Walter Horace Samuel, 2nd Viscount Bearsted, owned the merchant bank, M. Samuel & Company and was Chairman of Shell Oil. He was a generous philanthropist, and a prominent art collector. His home, Upton House, housed an art collection to rival many national collections.
As mentioned in Part 1 he and his wife moved out of their home, Upton House, at the outbreak of war, and the staff working for his merchant bank moved in. To mark the 70th anniversary of the ending of WWll, the National Trust have recreated the atmosphere in the house that existed when the bank staff lived and worked there.
The 'Typing Pool' was housed in the Long Gallery
where nostalgic music and songs from the war years added to the atmosphere
May be this was Joe's Air Raid Warden outfit!
These bronze medallions, which are the size of dinner plates, were created by Austrian born Jewish sculptor Professor Arthur Immanuel Loewental. He fled to England in 1934 from Berlin, and Lord Bearsted was one of those who helped him to establish himself and obtain British nationality in 1941
On the home front knitting socks for the 'boys' began in ernest
Bedroom used by the male bank staff
Female bank staff bedroom
Lord Bearsted served in the WWl with the West Kent Yeomanry. He was decorated with the Military Cross, Star, British War Medal, Victory Medal showing oak leaf spray on the ribbon meaning he was mentioned in despatches. In WWll he had a secret role using the code named K; he never divulged his mission.
As war progressed Lord Bearsted became increasingly concerned for the safety of his valuable painting collection; the building of an RAF station at nearby Shenington was a great worry to him. He wrote a letter to Kenneth Clark, the then Director of the National Gallery, asking if his paintings could be placed alongside the national collection in a secret disused slate quarry. In the light of his service to the gallery and the importance of his collection the request was accepted. The location in Wales was top secret, but his paintings remained safe for the duration of the war in a chamber alongside paintings belonging to the King.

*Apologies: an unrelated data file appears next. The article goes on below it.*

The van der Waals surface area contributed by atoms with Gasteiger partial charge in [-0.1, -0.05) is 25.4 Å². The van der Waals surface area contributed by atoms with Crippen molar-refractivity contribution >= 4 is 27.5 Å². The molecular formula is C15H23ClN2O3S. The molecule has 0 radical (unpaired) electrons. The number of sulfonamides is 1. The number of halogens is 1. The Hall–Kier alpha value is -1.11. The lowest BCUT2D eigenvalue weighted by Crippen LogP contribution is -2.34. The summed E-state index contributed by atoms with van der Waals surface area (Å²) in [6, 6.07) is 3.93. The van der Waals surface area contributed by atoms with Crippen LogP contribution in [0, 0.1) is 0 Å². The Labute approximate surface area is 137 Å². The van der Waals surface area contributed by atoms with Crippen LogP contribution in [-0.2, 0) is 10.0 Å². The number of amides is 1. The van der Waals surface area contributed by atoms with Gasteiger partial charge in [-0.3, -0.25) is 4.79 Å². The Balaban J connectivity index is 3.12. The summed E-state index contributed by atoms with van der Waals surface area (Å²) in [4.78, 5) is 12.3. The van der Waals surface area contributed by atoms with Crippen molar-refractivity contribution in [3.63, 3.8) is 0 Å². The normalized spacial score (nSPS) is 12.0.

Off into the secret location they go
to be kept safe until the end of the war
Three paintings from Lord Bearsted's collection
El Greco - 'El espollo' - the Disrobing of Christ - showing the drama of the poignant moment when Christ stands on Cavalry whilst his cross is being prepared for his Crucifixion; his scarlet robe is about to be ripped off. In the bottom lefthand corner stand the three Marys
This is a smaller version of the same painting seen in Toledo Cathedral, Spain, where it hangs in the Sacristy above a marble altar
Follower of Fra Filippo Lippi - Three Acts of Charity
On the Day of Judgement, people would be judged according to the acts of charity they had carried out in their lifetime. In the first scene on the left, Christ, as the unknown stranger, is handed drink; in the second he is handed food; and in the third he is offered shelter
Puccio di Simone also known as Master of the Fabriano Altarpiece - The Last Supper
Christ is sitting at the left hand end of the table and St. John rests his head on his lap. He has just spoken the words 'But, behold, the hand of him that betrayeth me is with me on the table'. Judas (shown without a halo) raises his hands in protest.
To finish this is Lady Bearsted's glamorous red and silver Art Deco bathroom
The bathroom walls are covered in a fine layer of aluminium leaf